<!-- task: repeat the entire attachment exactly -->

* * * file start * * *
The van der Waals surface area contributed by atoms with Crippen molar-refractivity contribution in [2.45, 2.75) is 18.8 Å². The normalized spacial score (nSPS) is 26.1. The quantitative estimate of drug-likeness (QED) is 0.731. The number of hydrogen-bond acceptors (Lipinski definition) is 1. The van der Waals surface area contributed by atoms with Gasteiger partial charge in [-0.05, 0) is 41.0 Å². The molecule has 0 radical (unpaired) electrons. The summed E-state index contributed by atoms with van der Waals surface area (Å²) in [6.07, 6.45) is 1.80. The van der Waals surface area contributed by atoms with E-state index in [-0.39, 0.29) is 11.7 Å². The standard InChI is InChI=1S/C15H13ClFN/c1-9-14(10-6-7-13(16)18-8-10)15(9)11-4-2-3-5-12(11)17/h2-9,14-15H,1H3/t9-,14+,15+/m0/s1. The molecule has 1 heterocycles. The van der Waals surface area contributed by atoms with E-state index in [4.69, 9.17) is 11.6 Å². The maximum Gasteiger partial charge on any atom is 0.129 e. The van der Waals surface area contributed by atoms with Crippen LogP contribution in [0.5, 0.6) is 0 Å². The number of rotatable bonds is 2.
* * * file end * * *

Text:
The van der Waals surface area contributed by atoms with Crippen molar-refractivity contribution in [2.45, 2.75) is 18.8 Å². The normalized spacial score (nSPS) is 26.1. The quantitative estimate of drug-likeness (QED) is 0.731. The number of hydrogen-bond acceptors (Lipinski definition) is 1. The van der Waals surface area contributed by atoms with Gasteiger partial charge in [-0.05, 0) is 41.0 Å². The molecule has 0 radical (unpaired) electrons. The summed E-state index contributed by atoms with van der Waals surface area (Å²) in [6.07, 6.45) is 1.80. The van der Waals surface area contributed by atoms with E-state index in [-0.39, 0.29) is 11.7 Å². The standard InChI is InChI=1S/C15H13ClFN/c1-9-14(10-6-7-13(16)18-8-10)15(9)11-4-2-3-5-12(11)17/h2-9,14-15H,1H3/t9-,14+,15+/m0/s1. The molecule has 1 heterocycles. The van der Waals surface area contributed by atoms with E-state index in [4.69, 9.17) is 11.6 Å². The maximum Gasteiger partial charge on any atom is 0.129 e. The van der Waals surface area contributed by atoms with Crippen LogP contribution in [0.5, 0.6) is 0 Å². The number of rotatable bonds is 2.